Obviously a bot serving in a CSR role is not generally being "tested"; however, I am not certain that completely disqualifies it from "passing" .... but I am certain I am stretching here, so i will leave it alone....

    Fish
     
  4. hevans1944

    hevans1944 Hop - AC8NS

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    Jun 21, 2012
    @Fish4Fun you bring up some interesting perspective on the "problem" of identifying machine artificial intelligence. One of the earliest science fiction short stories to explore the consequences of computer AI was Murray Leinster's "A Logic Named Joe" which I recommend to anyone interested in AI to read. This was published in 1946, four years before Alan Turing proposed a double-blind test for artificial intellegence. Now that really "smart" computers are a reality, movies like "I Robot" and "Bicentennial Man" can credibly explore AI and its consequences without demanding the audience suspend too much belief in reality And of course Isaac Asimov's robot stories are definitive examples of robotic AI with built-in limitations: the Three Laws.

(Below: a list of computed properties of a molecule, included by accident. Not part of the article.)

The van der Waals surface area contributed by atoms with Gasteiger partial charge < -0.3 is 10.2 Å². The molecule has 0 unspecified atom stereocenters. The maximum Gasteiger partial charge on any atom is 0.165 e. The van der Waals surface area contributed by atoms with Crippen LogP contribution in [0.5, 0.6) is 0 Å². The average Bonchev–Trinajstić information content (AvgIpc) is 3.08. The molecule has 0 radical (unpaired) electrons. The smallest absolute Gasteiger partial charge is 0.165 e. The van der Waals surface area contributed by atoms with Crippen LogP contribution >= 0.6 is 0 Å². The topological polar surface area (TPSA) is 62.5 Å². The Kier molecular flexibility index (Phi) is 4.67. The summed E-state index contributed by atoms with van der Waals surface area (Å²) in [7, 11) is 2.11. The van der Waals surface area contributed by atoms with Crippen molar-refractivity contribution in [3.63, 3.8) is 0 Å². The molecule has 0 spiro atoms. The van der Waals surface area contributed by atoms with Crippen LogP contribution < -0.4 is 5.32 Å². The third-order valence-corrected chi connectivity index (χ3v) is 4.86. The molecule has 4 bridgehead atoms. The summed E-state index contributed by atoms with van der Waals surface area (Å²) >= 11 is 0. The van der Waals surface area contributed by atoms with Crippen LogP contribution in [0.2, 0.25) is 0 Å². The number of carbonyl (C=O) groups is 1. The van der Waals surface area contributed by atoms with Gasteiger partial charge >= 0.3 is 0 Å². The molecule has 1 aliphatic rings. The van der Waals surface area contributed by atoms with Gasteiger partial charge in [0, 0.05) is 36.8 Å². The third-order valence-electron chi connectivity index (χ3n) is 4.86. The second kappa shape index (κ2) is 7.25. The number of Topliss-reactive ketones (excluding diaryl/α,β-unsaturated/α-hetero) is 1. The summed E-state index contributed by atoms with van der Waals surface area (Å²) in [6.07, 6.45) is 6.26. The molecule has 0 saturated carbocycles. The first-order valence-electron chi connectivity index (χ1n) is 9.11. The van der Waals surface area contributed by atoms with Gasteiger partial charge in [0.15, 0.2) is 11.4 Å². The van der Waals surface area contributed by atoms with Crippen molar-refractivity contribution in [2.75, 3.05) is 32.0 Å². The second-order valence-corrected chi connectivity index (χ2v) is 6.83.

IMHO the only realistic test of AI is one-on-one conversation covering a variety of subjects. The computer that Iron Man uses passes the AI test easily. Most real computers, not so much... yet.